When you rent a home, yes, you can leave when your lease is up, which might be six or nine months down the road. Or, if you sell your house, you can be out in a month or two. Even better, if you need to move suddenly, you can just rent your house out to a tenant and — gasp — move! Now, you are building wealth through rental properties and you are free to be mobile — whatever that means.

3. Is real estate a bad investment?

Many financial bloggers love to point out that real estate values climb at a pace slower than that of stocks. Okay, that might be true, but it doesn’t tell the whole story.

As famed economist and Nobel prize winner Robert Shiller has pointed out, using the S&P/Case-Shiller Index, home values over the past 100 years have appreciated, on average, at nearly the same rate as inflation: around 3 percent.

So, should we immediately reject buying a house because it doesn’t appreciate fast enough?

Of course not. Real estate appreciation is just one of several benefits to owning property. When you own real estate, you don’t usually pay 100 percent cash for it. Instead, you obtain a loan and use a small down payment to take possession. That way, although the price of your property may increase only 3 percent, your actual return on investment could be significantly higher

(Continue reading on BiggerPockets…)

P.S. looking for hard money loans in California? Be sure to check out my friends over at They have very competitive rates, can fund within a week and specialize in fix and flip loans and other hard money loans.

Last year (2015) was a pretty slow year for real estate investing for me.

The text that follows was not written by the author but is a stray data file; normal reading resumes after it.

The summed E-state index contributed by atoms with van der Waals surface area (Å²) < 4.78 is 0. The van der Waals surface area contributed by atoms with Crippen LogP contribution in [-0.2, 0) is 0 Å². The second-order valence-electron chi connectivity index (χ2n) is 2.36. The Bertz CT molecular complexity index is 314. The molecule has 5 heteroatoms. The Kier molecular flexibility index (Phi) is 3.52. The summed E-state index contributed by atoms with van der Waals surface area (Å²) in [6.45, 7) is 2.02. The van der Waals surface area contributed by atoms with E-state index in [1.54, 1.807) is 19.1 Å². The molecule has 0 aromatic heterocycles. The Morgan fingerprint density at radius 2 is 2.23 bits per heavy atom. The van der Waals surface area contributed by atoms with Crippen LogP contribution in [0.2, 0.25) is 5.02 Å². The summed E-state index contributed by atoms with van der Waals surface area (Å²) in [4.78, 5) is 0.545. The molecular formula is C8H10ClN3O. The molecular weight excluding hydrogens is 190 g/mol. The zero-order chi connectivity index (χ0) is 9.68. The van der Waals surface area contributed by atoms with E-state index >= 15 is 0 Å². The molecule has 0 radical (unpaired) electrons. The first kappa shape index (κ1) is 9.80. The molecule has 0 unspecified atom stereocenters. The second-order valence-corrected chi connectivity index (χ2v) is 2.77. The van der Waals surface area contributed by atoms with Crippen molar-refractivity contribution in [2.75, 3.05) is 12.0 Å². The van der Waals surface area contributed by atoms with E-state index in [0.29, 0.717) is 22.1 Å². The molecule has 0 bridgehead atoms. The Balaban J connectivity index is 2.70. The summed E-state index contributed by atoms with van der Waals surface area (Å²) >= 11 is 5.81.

flipped a house and bought a primary residence for myself, but other than that, I was so busy with a hundred other things — like managing the properties I already own, taking a road trip around the entire USA, and writing The Book on Rental Property Investing — that buying new properties got pushed to the back.

However, this year I decided things were going to be different.

So this year I’ve already purchased seven units, flipped two houses, I have four more units under contract to close soon, and we’re just nine months through the year!

Best of all, these properties will add around $150,000 to my net worth and over $2,000 a month to my passive income.

So how did I 10x my results this year compared to last?

Well, today I want to share with you the four fundamental choices I made in my life that helped me 10x my real estate investing this year.

4 Fundamental Choices That Helped Me 10x My Real Estate Investing This Year

1. Set a Big Goal

On January 1st of this year, my wife and I sat down at one of our favorite restaurants for our annual review of our goals. Over gourmet burgers and fries, we discussed how we did on our previous year’s goals and what we wanted to get out of the coming year.

And one of the specific goals we made was to buy a dozen units this year.

Why 12?

Well, I knew 12 would be a stretch goal, especially with the 40+ hours I was spending working on content for BiggerPockets, our first baby due in a few months, and the upheaval that would cause.

But I also saw 12 as something I could achieve if I put my heart into it.

But goal setting is fairly worthless if you don’t also plan a strategy for how you are going to get to that goal. It’s great that you want to become a millionaire, win a Grammy, go to the moon — but do you have a plan to achieve it? So our conversation on that New Year’s day led us toward another fundamental change that helped me 10x my goals this year:


2. Get Help

So, as you know, I wanted to buy a dozen units this year, but I also knew this year would likely be the most crazy year of my life so far.

Related: There is a Major Problem With Your Goals

So I knew I needed help.

After putting out a call on Facebook for an assistant, I found Tracey.